One of the highlights of our visit to the Keweenaw Peninsula was our excursion to the Estivant Pines Nature Sanctuary. It is located down 3 bumpy forest trail miles from Copper Harbor.
The Estivant Pines Sanctuary is truly a natural wonder that has become the “jewel” of the Keweenaw. Five hundred eight acres of virgin northern hardwoods, interspersed with groves of eastern white pine, give the visitor a glimpse of Michigan before man changed most of our natural ecosystems.
Three trail loop combination's give the hiker a choice of 1 mile, 1.2 mile, or 2.5 mile loops over rugged terrain. The trails are some of the best in Keweenaw with most of the wet areas covered with boardwalks.
The Cathedral Grove Loop is a one mile trail where you will gaze in awe at the old giants, and imagine how Michigan once appeared. Only a fraction of the big pine can be seen from the trails as most are tucked away in hard to reach places.
The Cathedral Grove holds some of the biggest and oldest pine, measuring over four feet in diameter, they are 125 feet tall and 500 years old. All sizes of pine are present, from tiny seedlings to aboriginal giants.The Memorial Grove Loop is 1.2 miles long and takes you through a large grove of younger, 200 year old pine which was seeded in after a hot fire cleared the competing hardwoods and exposed the thin mineral soil. Along this trail you will pass red oak over 40 inches in diameter. Yellow birch up to 48 inches in diameter are also found in this region.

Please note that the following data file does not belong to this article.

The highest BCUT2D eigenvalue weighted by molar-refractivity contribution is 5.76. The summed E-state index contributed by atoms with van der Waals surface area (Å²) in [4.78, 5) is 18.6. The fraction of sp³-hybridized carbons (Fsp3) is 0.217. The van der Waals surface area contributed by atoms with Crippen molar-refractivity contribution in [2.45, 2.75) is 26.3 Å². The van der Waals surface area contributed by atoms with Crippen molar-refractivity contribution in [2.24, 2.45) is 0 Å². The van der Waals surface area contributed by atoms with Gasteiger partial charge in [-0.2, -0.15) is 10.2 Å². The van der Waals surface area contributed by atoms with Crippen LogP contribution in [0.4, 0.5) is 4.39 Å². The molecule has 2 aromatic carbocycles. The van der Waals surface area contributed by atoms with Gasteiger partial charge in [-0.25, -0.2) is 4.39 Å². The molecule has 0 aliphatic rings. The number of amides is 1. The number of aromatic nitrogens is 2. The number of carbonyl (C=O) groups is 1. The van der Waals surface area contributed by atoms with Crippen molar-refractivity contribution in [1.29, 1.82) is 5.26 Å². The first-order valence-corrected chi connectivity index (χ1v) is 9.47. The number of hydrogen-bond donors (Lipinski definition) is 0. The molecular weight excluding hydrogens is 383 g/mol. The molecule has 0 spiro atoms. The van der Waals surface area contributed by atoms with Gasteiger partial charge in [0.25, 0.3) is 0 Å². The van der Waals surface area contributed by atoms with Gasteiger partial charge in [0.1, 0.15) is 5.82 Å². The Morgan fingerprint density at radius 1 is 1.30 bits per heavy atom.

The Estivant Pines got their name from their pioneer owner Edward A. J. Estivant of Paris, France. Mssr. Estivant bought 2,400 acres south of Copper Harbor in 1861, during the boom days of early copper mining in the region. The land remained in the Estivant family until 1947 when it was purchased by Calumet and Hecla Mining Co.
By 1900 only 750 acres of virgin Estivant timber remained. But in 1970, over 300 acres were cut by the new owners, Universal Oil Co. A movement by local citizens, backed by the Michigan Nature Association, to save the remaining virgin remnant was successful in stopping the cutting. After a three year fund drive, raising $57,000 from all parts of Michigan, a 160 acre sanctuary was established.
Again in 1987 loggers encroached on the sanctuary and cut 24 big trees. This trespass helped the local Estivant Pines organization realize how important it is to have a protective buffer of acreage around the old growth stand. Adjourning landowners manage their land as commercial forest. This fact requires that the MNA continues to purchase land around the old growth tract to protect it.
It was amazing to be among the giants with the impressive canopy over our heads. We are so fortunate that this piece of Michigan forest has been saved. A large thank you should go to: Michigan Nature Association: P.O. Box 102, Avoca, MI 48006 or go to: